260041 Inhibition of Viral Infection by Molecularly Imprinted Nanoparticles - A Synthetic Approach to Antiviral Therapy

Monday, October 29, 2012: 2:30 PM
Pennsylvania East (Westin )
Yen Wah Tong, Department of Chemical and Biomolecular Engineering, National University of Singapore, Singapore, Singapore and Niranjani Sankarakumar, Chemical and Biomolecular Engineering, National University of Singapore, Singapore, Singapore

Despite the current advances in the field of medicine and pharmaceutics, virus transmitted diseases are still one of the major health issues today with some of the most deadly and perplexing viruses being Ebola, HIV and SARS. Unfortunately there are no cure nor viable vaccines for all types of viral infections while currently existing therapies lose their effectiveness with time or due to viral mutations. To cater to the mounting demand for new antiviral strategies, we herein propose the use of high affinity polymeric receptors prepared by molecular imprinting technique to “catch” viruses.

Molecular imprinting is an effective technique that can generate tailor-made artificial materials possessing comparable molecular recognition and binding capabilities as with natural biomolecules like antibodies. It involves the creation of three dimensional highly specific binding sites in a polymer matrix (‘the lock’) that are complementary to the size, shape and functional group orientation of the ‘substrate’ molecule (‘the key’). Thus, molecularly imprinted polymers (MIPs) have been extensively used as substitutes for antibodies or enzymes in a wide range of technologies such as separation and purification, sensing, catalysis and drug delivery. In this research, our aim is to create surface imprints of viruses on polymeric nanoparticles and to employ the particles for "capture" and removal of any active, disease-causing viruses.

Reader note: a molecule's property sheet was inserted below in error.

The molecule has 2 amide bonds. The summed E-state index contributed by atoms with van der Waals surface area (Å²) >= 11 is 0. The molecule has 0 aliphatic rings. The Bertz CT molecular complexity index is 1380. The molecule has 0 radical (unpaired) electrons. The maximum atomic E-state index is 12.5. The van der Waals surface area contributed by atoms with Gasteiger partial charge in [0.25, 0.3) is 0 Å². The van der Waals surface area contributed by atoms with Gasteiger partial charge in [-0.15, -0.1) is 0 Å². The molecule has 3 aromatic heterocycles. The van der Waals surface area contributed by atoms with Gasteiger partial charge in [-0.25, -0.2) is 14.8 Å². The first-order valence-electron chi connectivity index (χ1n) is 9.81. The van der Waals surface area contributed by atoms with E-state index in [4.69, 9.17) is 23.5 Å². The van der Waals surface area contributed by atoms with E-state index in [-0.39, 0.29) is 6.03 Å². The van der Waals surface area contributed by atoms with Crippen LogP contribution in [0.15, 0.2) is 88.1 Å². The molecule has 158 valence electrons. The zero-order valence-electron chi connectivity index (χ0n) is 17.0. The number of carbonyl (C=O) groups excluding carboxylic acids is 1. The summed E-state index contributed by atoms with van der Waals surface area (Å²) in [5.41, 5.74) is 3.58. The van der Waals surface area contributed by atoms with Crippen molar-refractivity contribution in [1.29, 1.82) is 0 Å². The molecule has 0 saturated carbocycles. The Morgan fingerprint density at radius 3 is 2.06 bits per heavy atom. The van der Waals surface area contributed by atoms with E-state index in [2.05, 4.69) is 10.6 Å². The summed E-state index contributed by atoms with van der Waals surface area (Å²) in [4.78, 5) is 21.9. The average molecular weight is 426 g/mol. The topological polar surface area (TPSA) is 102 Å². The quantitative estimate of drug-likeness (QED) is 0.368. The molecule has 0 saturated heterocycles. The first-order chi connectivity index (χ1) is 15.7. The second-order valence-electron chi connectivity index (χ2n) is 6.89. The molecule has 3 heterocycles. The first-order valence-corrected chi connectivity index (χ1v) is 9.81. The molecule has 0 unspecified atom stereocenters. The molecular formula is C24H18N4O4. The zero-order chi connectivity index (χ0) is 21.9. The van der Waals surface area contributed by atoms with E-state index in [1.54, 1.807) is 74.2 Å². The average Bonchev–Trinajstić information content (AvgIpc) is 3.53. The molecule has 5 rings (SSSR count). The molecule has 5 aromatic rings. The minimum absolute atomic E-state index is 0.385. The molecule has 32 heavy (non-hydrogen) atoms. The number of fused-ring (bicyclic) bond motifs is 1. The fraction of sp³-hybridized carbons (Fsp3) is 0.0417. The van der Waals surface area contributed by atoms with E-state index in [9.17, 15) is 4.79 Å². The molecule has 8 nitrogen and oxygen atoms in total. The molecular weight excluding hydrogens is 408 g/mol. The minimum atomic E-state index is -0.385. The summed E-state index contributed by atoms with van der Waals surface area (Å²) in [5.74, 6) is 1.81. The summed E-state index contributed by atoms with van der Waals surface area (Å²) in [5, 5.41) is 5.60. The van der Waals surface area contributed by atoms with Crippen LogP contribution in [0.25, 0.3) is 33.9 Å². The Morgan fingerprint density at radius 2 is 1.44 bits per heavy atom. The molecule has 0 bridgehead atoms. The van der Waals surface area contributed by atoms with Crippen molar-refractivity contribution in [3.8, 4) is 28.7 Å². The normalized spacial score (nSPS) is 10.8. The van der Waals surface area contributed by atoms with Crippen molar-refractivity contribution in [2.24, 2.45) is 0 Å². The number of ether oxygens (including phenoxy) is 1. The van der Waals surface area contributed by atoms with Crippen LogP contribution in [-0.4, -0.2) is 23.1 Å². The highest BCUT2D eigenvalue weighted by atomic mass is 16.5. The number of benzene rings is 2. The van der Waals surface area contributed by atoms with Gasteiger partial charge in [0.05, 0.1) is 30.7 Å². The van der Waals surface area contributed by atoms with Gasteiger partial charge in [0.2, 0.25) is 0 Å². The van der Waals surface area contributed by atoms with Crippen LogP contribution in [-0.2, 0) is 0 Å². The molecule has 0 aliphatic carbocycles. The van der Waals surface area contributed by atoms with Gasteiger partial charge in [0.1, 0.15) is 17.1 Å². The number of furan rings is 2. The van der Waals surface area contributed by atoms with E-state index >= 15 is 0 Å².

Virus imprinted polymeric nanoparticles (vMIPs) were fabricated using different functional monomers and surface imprinting strategies with fr bacteriophages employed as a model virus. The imprinted polymeric particles prepared were of sizes ranging from 40 nm to 570 nm using methyl methacrylate and ethylene glycol dimethacrylate as the functional and cross-linker monomers, respectively. A significant reduction in phage concentrations were observed after just 3 h of exposure to vMIPs. The imprinted particles further displayed remarkable positive anti-viral effect that significantly hindered phage infection of host bacteria as compared to the controls. To the best of our knowledge, this is the first report demonstrating the use of molecularly imprinted polymers as anti-viral agents targeted at infectious disease treatment.


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